I was pissed, I was virile, I was a clot of gamey teenager. I wanted to fight and draw and write and make messes and I was hoping maybe that I could go into an alley and get raped and then murdered and then maybe someone would rape my bones. That was the good type of mood I was in when I first picked up a copy of Leontiev’s Political Economy. And then suddenly I was critical and I started to get a little strategic and maybe even tactical at times. But then there were these people that welcomed me into this big house that used to be the Ukranian Cultural Center it was a big wooden house in West Adams with large banisters and upstairs there was a bookstore. The woman that worked there was an old Bolshevik named Esther and she was at least seventy years old and she joked about going outside and feeling a breeze and when she looked down she realized she’d forgotten her pants and if we ever had a rally and someone was gonna get arrested she raised her hand up high, because really who would want to arrest her? And we had meetings in that big old house and we plotted how we were gonna find a solution and my heart was on fire and I took all that gamey anger and pushed toward plotting for a revolution. At night sometimes when I’m reading a book I feel that same loud hummm in my bones. The hum of my heart and mind being on fire. Sometimes it happens when I’m writing or occasionally even if I cook something. It always starts in my head these things. I’ll close my eyes and write a story or draw a picture or imagine a meal and then when the image in my mind matches the world around me my hairs stand on end and I can even still have my eyes shut when I am doing one of these various things and I will just know know know I am getting it right. I don’t know what all I think about god but I think that music, and good books, and graffiti and whatever it is that makes me feel like I’m part of something wonderful (whether it be creating something new or blowing shit up) is sort of like whispers from god and I’m grateful for all of that.
Melissa Ann Chadburn
I am grateful for balance.
Things I have lost over the past four years:
1. A grandfather
2. A three-year relationship
3. A furniture set
4. A dog
5. A dining room table
6. My ten-year plan
7. Two cats
8. A relationship
9. Several friends
10. What I thought I knew to be true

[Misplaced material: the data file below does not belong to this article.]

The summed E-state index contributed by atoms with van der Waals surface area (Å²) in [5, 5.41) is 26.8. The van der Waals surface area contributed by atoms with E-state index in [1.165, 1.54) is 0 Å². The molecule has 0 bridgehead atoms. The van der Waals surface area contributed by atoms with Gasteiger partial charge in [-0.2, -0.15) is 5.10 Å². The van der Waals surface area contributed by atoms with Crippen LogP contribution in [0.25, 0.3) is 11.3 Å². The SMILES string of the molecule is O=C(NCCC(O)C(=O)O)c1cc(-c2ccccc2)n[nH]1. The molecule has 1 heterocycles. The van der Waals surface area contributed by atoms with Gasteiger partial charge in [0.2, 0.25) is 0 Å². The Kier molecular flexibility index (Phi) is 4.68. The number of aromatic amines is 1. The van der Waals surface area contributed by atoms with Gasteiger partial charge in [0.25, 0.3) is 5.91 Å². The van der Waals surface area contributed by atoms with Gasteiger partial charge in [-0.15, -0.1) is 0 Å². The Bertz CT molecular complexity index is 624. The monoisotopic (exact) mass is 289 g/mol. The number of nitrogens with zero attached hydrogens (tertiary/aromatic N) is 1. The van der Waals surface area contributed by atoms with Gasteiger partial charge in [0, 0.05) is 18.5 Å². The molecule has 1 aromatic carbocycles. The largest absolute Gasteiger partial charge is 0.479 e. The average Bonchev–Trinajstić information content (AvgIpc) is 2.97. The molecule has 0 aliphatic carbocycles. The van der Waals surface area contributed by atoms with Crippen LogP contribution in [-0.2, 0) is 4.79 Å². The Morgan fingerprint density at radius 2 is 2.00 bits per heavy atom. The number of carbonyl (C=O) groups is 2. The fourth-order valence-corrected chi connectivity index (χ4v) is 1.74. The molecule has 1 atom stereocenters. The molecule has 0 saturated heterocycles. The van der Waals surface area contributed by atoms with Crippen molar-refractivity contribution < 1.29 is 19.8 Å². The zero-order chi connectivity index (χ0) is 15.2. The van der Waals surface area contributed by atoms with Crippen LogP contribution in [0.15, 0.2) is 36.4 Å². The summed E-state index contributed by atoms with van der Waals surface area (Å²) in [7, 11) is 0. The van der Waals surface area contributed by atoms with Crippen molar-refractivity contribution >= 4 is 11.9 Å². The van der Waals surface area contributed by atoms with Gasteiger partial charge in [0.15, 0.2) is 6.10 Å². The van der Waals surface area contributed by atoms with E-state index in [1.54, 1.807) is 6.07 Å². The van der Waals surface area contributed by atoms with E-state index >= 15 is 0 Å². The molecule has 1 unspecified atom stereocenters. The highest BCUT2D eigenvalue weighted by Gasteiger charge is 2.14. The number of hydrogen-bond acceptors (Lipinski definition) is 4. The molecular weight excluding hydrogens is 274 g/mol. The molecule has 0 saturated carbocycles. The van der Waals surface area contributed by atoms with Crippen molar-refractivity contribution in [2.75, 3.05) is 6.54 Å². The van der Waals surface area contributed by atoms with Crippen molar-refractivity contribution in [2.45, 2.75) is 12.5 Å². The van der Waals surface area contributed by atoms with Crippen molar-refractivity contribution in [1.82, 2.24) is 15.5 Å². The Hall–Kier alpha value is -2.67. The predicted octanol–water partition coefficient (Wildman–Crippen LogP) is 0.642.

11. My wall
12. Some rigidity
13. A relationship
14. My desire to be a therapist
Things I have gained over the past four years:
1. A sense of self
2. Armpit hair
3. A great queer community
4. Strong, healthy friendships
6. My writing voice
7. Support/love for who I am
8. A wider perspective
10. Feeling in my body
11. Access to my feelings
12. A greater sense of self-trust
13. Clarity on what I need and want
15. A sense of joy
17. A hot pair of boots
I just got home from an appointment with a surgeon. I learned about thirty minutes ago that my cancer is not metastatic and surgery will resolve it. Surgery is Monday. It is my second time with this cancer (melanoma). The first time I was 35 and now this time I’m 43. Who gets cancer twice by 43?
I did. And right now I am profoundly grateful for just my life.
I’m grateful for taking out the trash. Every time I gather up the debris of the week — used ear buds, twisty-ties, a truly disgusting pile of dirt and dog hair — and race outside to the alley to get it set out before my trash guys come, I feel like a self-possessed adult. And for that, I am so grateful.
This wave of gratitude came over me about a decade ago in the first few months at my first real apartment. The place where I paid the rent with the money from my first real job. Where no one else was going to take out the trash or recycling if I didn’t do it. For some reason, that little chore brought it all home: I was on my own, in good health, held a job. I had put a roof over my head. I could have a party and friends would come over and dirty up the place. I had friends. That trash run meant in some small way I was making my way through the world.
There is nothing like feeling this way. Among the thousand of other things I’m grateful for (my wife, this little house, the mountains I can see from my city, food, beer, that my mom is alive another day). I’m telling you about the trash because:
- It shuts up my whiny inner teenager on trash day, and
- So many people aren’t in a position to even make trash, much less take it out. They don’t have a trashcan, or a kitchen, or a house. They can’t afford a dog to shed all over everything. They lost a job and can no longer pay for things that end up creating some trash.
Trash is a big deal, and I’m pretty damn lucky to take it out.